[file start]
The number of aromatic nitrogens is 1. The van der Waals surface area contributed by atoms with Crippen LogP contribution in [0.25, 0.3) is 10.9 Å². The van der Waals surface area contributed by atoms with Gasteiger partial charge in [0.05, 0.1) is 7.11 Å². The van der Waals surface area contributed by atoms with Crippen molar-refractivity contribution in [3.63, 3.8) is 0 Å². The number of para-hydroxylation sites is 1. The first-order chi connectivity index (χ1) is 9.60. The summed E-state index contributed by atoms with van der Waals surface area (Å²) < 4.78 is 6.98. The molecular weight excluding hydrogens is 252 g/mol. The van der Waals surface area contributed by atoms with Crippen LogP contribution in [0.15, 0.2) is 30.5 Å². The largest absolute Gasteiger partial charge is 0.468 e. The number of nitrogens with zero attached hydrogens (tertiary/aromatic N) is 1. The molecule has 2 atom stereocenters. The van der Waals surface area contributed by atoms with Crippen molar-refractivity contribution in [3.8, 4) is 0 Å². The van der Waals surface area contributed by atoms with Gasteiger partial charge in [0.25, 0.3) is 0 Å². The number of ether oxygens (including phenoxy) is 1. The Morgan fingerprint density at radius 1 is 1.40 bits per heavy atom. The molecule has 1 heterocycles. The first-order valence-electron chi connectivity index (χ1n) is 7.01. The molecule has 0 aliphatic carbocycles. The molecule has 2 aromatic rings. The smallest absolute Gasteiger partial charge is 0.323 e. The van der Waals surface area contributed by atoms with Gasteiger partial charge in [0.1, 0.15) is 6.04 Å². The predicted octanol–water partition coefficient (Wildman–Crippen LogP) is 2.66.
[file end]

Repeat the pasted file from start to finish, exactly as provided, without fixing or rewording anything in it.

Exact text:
The number of aromatic nitrogens is 1. The van der Waals surface area contributed by atoms with Crippen LogP contribution in [0.25, 0.3) is 10.9 Å². The van der Waals surface area contributed by atoms with Gasteiger partial charge in [0.05, 0.1) is 7.11 Å². The van der Waals surface area contributed by atoms with Crippen molar-refractivity contribution in [3.63, 3.8) is 0 Å². The number of para-hydroxylation sites is 1. The first-order chi connectivity index (χ1) is 9.60. The summed E-state index contributed by atoms with van der Waals surface area (Å²) < 4.78 is 6.98. The molecular weight excluding hydrogens is 252 g/mol. The van der Waals surface area contributed by atoms with Crippen LogP contribution in [0.15, 0.2) is 30.5 Å². The largest absolute Gasteiger partial charge is 0.468 e. The number of nitrogens with zero attached hydrogens (tertiary/aromatic N) is 1. The molecule has 2 atom stereocenters. The van der Waals surface area contributed by atoms with Crippen molar-refractivity contribution in [3.8, 4) is 0 Å². The van der Waals surface area contributed by atoms with Gasteiger partial charge in [0.25, 0.3) is 0 Å². The number of ether oxygens (including phenoxy) is 1. The Morgan fingerprint density at radius 1 is 1.40 bits per heavy atom. The molecule has 1 heterocycles. The first-order valence-electron chi connectivity index (χ1n) is 7.01. The molecule has 0 aliphatic carbocycles. The molecule has 2 aromatic rings. The smallest absolute Gasteiger partial charge is 0.323 e. The van der Waals surface area contributed by atoms with Gasteiger partial charge in [0.1, 0.15) is 6.04 Å². The predicted octanol–water partition coefficient (Wildman–Crippen LogP) is 2.66.